U.K. shoppers are in a sorry state.
Visa’s U.K. consumer spending index fell 2 percent last month, a decline that was the quickest since since September 2013 and “driven by a sustained reduction in high street expenditure.” A separate report from the British Retail Consortium showed shoppers’ footfall decreased 2 percent on an annual basis in the month, the biggest slide since the Brexit vote in June 2016.
The findings published Monday are the latest to showed the perilous position of U.K. consumers as faster inflation and sluggish wage growth in the wake of the decision to leave the European Union crimp budgets.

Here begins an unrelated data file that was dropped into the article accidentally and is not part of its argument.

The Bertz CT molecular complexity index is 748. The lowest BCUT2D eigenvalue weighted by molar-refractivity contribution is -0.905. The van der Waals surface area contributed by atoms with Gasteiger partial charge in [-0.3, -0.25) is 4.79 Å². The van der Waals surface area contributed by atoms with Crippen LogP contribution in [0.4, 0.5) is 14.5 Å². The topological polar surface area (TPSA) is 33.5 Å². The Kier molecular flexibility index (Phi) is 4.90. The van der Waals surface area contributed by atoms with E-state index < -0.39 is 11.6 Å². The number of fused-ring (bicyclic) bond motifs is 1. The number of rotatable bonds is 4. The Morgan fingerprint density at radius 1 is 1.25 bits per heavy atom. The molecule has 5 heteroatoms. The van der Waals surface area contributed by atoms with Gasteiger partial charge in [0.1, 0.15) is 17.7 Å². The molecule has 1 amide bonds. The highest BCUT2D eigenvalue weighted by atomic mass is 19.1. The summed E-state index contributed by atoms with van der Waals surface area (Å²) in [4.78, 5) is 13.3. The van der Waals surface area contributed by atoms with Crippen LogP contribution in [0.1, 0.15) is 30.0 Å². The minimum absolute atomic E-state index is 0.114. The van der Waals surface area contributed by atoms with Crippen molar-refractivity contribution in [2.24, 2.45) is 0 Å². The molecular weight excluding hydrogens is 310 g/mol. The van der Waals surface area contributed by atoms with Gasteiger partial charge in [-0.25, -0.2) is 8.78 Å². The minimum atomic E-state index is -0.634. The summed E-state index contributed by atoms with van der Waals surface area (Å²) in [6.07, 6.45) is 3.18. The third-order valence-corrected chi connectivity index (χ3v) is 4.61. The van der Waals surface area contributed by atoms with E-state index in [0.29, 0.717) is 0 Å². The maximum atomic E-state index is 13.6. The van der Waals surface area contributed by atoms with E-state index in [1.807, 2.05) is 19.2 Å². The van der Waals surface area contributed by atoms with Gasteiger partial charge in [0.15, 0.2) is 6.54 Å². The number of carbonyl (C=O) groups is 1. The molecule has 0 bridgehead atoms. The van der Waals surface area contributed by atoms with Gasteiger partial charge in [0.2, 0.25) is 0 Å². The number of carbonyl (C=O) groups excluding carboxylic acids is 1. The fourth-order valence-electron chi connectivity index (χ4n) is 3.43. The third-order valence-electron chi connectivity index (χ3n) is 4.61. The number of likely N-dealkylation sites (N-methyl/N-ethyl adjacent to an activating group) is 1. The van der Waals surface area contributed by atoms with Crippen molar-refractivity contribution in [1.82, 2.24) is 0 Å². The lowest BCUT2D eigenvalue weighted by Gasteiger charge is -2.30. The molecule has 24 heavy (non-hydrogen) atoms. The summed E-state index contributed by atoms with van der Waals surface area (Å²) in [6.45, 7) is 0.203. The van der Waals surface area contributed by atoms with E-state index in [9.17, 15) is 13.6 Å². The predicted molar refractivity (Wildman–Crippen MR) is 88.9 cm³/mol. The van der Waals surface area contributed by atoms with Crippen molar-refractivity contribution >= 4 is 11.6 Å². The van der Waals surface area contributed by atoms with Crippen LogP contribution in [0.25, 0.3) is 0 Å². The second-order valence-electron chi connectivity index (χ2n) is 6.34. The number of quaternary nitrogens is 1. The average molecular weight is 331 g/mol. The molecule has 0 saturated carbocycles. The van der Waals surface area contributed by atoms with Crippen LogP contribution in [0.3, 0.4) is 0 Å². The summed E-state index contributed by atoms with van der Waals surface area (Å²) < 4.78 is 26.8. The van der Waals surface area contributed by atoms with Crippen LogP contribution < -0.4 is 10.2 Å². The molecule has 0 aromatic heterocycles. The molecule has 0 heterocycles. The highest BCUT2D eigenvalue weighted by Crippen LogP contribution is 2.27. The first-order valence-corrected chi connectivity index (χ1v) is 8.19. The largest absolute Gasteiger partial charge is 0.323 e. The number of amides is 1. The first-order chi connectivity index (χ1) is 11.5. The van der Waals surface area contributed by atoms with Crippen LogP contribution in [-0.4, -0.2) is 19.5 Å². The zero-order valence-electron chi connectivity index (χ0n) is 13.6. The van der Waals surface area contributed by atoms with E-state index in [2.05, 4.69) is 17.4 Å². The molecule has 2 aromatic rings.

This October was the “most horrific” on record for retail sales, the BDO High Street Sales Tracker showed Friday, while separate reports from the BRC and Barclaycard also showed continued caution among consumers just before the crucial Christmas shopping season.
Official wage and inflation data this week are forecast to show that the pressure on consumers is continuing. When the Bank of England raised interest rates for the first time in more a decade earlier this month, Governor Mark Carney said that while household finances have been “difficult” this year, “the worst of that real-income squeeze is ending.”